Cane Needle Grass

​​​​​​​(Nassella hyalina)

Cane Source 

Image: cane needle grass, © D. McLaren, Australian Plant Image Index

What is Cane needle grass?     

  • Cane needle grass is a serious weed of grasslands, pastures, woodlands and disturbed areas on fertile soils. 

  • Cane needle grass is a declared weed in Tasmania under the Tasmanian Weed Management Act 1999. The importation, sale and distribution of Cane needle grass are prohibited in Tasmania.

  • Cane needle grass is on the National Alert List for Environmental Weeds, a list of 28 non native plants that threaten biodiversity and cause other environmental damage.

  • Cane needle grass is closely related to Serrated tussock, and Chilean needle grass, which are both Weeds of National Significance (WoNS).​

Image: cane needle grass, © D. McLaren, Australian Plant Image Index​

How to identify Cane needle grass

  • Cane needle grass is a tussock forming perennial grass growing up to 20cm high with tall erect flower stems resembling a cane.

  • Cane needle grass has linear leaves that are flat or rolled inwards and are rough to the touch.

  • The erect seed head is an open panicle with many flower spikelets, but it also produces hard, nut-like stem seeds (cleistogenes) within the leaf sheath at the stem joints (nodes).The seeds are 4-5 mm long and have a long bristle or awn, which is twisted near the base and twice bent.

  • The seeds of cane needle grass are very sharp and clinging and readily attach themselves to clothing, fur and machinery/equipment. The seed can also contaminate wool and injure sheep by imbedding in skin and eyes.

  • Seeds can be spread when soil is moved. Cane needle grass seed can also be readily transported in hay.

  • Cane needle grass is drought tolerant and forms dense, competitive infestations.

  • It has only intermediate feed value to stock which are likely to avoid the plant when more palatable pasture species are present.

  • See the Nassella species identification comparison table below for more information on identification.

 Cane Needle

Image: seeds caught in clothing, © Catherin Herms, Ohio State University

Cane needle grass in Tasmania

Cane needle grass is not naturalised in Tasmania at present.

What is the legal status of Cane needle grass in your area?

The legal responsibilities of landholders and other stakeholders in dealing with Cane needle grass are laid out in the Cane Needle Grass Statutory Weed Management Plan.

What you need to do?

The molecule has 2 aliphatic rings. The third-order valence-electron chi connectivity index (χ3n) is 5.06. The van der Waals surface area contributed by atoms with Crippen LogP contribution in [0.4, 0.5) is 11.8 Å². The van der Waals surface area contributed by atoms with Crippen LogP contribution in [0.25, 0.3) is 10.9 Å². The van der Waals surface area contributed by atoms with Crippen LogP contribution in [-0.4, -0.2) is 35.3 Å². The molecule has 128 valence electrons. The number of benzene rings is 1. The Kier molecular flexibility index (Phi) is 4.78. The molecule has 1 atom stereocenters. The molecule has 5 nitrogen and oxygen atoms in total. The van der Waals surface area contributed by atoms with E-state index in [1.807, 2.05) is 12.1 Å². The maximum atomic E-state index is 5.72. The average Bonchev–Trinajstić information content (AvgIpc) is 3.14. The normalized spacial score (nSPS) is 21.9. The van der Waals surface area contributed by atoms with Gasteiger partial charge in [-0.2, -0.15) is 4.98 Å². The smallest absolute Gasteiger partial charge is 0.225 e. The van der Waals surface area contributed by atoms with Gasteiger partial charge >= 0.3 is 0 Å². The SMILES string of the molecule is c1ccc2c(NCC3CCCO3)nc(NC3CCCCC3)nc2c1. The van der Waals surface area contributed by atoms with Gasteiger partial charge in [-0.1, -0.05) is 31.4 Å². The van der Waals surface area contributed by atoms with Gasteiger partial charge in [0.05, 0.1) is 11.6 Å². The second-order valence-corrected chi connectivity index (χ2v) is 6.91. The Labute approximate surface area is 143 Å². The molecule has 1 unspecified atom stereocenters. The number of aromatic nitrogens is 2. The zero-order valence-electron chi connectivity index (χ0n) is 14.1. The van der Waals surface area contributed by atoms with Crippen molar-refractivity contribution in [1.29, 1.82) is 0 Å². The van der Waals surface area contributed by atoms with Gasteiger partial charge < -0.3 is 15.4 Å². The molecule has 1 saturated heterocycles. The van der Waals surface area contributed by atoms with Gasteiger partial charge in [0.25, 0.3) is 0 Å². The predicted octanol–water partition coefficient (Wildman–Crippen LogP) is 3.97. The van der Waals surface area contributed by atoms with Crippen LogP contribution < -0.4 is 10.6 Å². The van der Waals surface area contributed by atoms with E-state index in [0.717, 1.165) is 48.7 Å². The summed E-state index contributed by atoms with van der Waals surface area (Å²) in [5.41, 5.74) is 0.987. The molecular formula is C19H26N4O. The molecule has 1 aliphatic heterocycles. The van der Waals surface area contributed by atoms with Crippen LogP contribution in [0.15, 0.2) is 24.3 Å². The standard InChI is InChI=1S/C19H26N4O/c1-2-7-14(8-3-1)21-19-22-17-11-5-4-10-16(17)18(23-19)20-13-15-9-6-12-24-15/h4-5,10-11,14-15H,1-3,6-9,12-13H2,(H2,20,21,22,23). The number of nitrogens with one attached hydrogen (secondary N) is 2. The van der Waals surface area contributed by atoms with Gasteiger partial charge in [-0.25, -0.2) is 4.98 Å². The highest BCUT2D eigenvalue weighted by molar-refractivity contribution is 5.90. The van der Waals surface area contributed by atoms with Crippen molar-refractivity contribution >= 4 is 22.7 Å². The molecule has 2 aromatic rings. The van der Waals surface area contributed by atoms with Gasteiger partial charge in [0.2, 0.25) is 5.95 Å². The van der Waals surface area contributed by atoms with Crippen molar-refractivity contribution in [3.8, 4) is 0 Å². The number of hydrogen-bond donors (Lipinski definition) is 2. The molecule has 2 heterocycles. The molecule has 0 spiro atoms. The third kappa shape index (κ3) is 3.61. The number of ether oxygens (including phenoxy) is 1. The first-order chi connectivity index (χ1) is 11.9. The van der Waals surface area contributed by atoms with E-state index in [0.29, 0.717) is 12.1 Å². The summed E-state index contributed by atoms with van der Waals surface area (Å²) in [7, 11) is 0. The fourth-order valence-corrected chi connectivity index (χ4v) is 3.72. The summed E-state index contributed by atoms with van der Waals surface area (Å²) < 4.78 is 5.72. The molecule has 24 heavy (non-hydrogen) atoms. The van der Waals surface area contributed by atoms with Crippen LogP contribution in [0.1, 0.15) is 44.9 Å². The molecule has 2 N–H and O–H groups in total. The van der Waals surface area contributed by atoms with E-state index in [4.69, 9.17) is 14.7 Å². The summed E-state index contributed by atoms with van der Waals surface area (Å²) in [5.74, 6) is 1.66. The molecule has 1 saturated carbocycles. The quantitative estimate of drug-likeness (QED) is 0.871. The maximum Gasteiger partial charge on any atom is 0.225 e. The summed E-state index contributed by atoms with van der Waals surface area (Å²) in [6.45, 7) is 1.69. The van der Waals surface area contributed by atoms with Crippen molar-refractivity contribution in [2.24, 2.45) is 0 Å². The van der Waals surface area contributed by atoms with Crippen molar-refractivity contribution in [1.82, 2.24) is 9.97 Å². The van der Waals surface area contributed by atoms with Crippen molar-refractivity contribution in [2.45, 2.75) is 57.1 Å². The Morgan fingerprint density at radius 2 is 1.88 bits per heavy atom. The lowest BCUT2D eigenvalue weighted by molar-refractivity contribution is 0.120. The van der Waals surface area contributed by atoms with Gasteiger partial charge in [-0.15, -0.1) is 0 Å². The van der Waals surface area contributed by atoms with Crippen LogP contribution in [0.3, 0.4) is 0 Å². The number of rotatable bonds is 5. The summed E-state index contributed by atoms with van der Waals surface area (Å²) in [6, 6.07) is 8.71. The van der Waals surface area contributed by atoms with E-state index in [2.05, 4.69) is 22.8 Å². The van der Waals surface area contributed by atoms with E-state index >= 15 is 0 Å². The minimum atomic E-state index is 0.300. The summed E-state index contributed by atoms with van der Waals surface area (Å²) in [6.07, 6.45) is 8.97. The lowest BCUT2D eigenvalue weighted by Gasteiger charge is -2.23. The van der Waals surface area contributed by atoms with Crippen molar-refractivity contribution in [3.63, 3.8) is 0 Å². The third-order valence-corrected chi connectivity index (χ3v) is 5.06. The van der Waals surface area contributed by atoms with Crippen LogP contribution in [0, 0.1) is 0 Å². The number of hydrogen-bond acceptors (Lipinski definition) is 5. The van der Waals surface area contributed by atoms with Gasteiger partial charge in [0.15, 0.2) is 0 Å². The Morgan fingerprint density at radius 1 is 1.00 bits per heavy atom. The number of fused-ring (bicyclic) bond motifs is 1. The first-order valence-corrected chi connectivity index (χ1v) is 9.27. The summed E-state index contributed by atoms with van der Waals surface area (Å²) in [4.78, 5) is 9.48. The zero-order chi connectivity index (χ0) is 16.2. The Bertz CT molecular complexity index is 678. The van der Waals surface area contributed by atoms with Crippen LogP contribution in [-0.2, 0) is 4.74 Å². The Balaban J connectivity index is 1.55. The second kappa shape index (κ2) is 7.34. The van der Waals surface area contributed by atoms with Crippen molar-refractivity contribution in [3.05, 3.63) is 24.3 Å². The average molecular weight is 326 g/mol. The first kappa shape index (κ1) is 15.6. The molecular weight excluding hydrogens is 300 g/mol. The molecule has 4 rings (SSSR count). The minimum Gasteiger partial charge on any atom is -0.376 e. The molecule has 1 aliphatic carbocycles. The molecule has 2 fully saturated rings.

If you locate Cane needle grass anywhere in Tasmania, or if you find a plant that you think could be Cane needle grass, immediately contact Biosecurity Tasmania on 03 6165 3777 to report this weed.


See also        

Cane Needl​e Grass Statutory Management Plan
Weed Links and Resources


Other useful links


Nassella species identification comparison table

​Lobed Needle Grass
Cane Needle Grass​​
​Texas Needle Grass
Chilean Needle Grass​​
​Serrated Tussock
​Introduced Declared; an Alert List Weed 
Introduced; Declared;
an Alert List Weed.​
Introduced; Declared;
an Alert List Weed.

Introduced; Declared;
Weed of National Significance.

Introduced; Declared;
Weed of National Significance

(outer casing of seed, the 'glume', removed to reveal detail.)
Seed Lobed Needle Grass

Seed Chilean Needle Grass

Seed Serrated Tussock

​"Corona", the collar at seed base
​'Awn", the bristle like seed tail


double bent

firmly fixed to seed coat​

Twisted and bent​​

​35-60mm long 
Bent twice with 10-20mm to first bend​

​25-35mm Straight or double bent.
Firmly fixed seed coat​

Readily detached from seed coat

​'Cleistogenes', or stem seeds

'Ligule', the flap at leaf base

Seed Ligule Lobed Needle Grass

Ligule Chilean Needle Grass
Ligule Serrated Tussock

Overall dimensions
​0.5-1.0m high
0.3 -0​.5m ac​ross
to 1m high
0.3m across

​1-1.5m high
0.2 -0.5m across

1​-1.5m high
0.3 -0.6m across

1m high,
0.6m acros

* Images in table:
© 2003 Weed Management Guides, Lobed needle grassChilean needle grassSerrated tussock, C'wlth Dept of the Env't & Heritage.
© Chilean Needle Grass & Serrated Tussock Ligule photos: Harry Rose (Wikimedia).​

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